– Joint learning
– Few relationships (but not necessarily single sourcing)
– Information transparency
– Joint coordination
– Supply chains tend to hold far less buffer inventory
– Inventory is a ‘blanket of obscurity’
– Reducing buffer inventory reduces degree of insulation between stages and exposes problems.
– Lower-capacity utilization but no surplus production
goes into inventory
– It is possible to get closer to the ideal of ‘perfect quality and no waste’ over time.
– Respect-for-humans system
– Team-based problem solving
– Job enrichment/rotation and multi-skilling
2. Waiting time
5. L and D
6. Quality of working life (QWL)
– Kanban pull system
– Levelled or Mixed modelling scheduling – equalizing mix of products
(instead of producing 200 As, 120 Bs and 80 Cs, a steady mixed stream in the same ratio is produced AABABCAB)
– Synchronization by classifying parts as runners, repeaters, strangers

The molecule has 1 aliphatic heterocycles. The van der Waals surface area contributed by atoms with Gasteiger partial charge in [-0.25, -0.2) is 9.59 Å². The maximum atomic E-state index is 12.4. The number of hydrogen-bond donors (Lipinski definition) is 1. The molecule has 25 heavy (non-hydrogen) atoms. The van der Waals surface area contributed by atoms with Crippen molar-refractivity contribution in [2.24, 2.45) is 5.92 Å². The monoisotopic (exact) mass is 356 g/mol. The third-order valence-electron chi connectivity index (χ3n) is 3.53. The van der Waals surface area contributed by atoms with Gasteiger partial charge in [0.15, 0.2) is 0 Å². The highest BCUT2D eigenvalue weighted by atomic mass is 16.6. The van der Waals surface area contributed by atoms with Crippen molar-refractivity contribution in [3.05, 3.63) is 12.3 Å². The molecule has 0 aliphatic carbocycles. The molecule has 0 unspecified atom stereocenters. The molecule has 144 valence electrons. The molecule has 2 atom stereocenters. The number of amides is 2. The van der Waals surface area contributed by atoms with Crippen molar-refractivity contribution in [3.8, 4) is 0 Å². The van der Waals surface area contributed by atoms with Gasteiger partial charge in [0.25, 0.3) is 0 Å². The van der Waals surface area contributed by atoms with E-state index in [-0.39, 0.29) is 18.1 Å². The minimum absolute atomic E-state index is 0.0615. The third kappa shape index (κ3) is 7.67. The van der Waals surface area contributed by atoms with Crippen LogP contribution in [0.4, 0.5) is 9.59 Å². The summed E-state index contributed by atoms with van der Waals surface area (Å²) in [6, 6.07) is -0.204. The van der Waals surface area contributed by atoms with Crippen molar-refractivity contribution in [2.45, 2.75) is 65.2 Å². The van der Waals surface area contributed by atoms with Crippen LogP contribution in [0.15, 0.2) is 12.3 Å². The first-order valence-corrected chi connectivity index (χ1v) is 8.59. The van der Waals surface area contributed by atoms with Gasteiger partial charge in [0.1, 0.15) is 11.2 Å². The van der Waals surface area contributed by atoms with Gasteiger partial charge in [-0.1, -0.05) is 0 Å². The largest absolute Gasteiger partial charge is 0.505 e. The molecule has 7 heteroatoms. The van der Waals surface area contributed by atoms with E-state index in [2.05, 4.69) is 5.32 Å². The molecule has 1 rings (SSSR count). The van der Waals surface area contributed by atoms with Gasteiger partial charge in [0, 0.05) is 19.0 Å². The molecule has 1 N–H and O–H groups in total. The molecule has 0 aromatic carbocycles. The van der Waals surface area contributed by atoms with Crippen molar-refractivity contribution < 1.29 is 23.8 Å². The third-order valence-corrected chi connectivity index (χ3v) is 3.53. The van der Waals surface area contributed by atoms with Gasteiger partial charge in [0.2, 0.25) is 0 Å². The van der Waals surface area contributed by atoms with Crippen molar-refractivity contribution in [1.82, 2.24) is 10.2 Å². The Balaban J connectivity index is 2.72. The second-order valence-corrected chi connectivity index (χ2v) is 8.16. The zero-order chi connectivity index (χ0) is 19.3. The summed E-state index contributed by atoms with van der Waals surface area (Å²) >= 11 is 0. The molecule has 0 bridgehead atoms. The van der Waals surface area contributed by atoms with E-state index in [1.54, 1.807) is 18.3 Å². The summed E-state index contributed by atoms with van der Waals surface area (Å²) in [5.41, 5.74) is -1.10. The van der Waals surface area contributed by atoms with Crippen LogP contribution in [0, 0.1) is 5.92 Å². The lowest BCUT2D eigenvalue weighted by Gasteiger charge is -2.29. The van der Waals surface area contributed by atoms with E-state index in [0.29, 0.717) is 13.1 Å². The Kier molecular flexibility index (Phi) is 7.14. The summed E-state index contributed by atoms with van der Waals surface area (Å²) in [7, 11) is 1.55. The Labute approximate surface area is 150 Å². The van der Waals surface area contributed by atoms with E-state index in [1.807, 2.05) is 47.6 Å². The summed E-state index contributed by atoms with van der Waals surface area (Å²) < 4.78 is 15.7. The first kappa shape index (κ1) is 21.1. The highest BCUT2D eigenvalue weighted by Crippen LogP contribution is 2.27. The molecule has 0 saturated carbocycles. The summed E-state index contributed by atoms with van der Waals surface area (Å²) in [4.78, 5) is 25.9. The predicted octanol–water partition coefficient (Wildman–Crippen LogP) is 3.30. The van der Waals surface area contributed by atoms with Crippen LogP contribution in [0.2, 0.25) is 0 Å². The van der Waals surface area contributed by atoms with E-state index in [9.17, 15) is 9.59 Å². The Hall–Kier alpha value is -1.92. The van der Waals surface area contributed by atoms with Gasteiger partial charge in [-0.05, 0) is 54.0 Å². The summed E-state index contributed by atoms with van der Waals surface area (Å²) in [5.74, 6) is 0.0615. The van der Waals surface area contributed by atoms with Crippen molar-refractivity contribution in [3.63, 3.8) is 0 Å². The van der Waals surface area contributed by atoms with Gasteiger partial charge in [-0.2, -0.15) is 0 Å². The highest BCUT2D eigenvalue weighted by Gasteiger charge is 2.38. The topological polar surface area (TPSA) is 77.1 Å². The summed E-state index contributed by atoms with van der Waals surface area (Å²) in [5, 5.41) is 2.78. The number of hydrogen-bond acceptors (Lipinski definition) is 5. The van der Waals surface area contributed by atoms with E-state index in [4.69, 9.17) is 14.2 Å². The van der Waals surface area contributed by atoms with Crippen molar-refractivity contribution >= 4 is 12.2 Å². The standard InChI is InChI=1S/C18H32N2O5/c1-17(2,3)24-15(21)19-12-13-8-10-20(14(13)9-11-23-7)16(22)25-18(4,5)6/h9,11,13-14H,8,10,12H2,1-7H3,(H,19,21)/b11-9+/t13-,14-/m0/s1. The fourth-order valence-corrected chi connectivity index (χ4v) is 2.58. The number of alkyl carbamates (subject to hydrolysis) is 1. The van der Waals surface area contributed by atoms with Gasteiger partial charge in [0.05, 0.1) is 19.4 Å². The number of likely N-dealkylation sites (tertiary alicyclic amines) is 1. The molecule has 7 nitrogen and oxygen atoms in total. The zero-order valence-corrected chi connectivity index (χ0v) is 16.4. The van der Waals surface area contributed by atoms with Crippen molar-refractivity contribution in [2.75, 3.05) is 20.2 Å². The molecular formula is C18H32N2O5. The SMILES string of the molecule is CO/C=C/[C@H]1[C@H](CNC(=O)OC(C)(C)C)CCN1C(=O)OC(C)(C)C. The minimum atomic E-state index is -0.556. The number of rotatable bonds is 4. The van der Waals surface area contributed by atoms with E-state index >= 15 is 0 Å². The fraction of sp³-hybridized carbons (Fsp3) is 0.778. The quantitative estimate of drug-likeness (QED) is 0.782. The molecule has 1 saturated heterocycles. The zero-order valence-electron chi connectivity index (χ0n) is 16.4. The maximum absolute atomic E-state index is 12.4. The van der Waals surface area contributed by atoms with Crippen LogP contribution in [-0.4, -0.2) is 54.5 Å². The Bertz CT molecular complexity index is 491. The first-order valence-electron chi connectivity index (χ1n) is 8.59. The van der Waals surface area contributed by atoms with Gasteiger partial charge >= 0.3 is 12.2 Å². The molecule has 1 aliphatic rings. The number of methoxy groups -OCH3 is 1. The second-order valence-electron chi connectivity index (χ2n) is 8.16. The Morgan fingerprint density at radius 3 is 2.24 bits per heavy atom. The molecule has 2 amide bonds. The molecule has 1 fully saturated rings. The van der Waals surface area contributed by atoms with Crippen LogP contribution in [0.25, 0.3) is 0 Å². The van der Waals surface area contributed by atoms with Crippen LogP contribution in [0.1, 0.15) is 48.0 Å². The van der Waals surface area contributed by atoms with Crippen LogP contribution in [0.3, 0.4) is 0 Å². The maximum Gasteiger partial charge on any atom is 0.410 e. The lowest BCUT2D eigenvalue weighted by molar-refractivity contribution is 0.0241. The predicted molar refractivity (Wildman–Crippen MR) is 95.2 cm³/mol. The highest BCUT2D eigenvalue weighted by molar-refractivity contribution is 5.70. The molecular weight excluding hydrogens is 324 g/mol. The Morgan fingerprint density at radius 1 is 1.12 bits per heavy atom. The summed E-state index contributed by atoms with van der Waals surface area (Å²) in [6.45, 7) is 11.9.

2. Use small simple machines
– more robust system
– produce smaller batches
3. Layout for smooth flow
4. Total productive maintenance (TPM)
– Process owners are encouraged to assume ownership of machines and undertake simple maintenance and repair tasks
5. Reduce setup times
– Problems are more detectable and it is easier for staff to share in management and improvement
7. Product design for process ease
– Push system
– Highly dependent on stock record data
– Fixed operations environment with fixed lead times used to calculate when materials should arrive at the next operation
– Less flexible
– Pull system
– Control of the pull between stages is achieved using cards, tokens or simple visual clues
– Decision making is largely decentralized
– Scheduling is ‘rate-based’ (output of a part per unit of time) not ‘volume-based’ (number of parts to be made in a week)
– Minimized lead times
e.g. Rolls Royce
2. Manufacturing-based approach – free from errors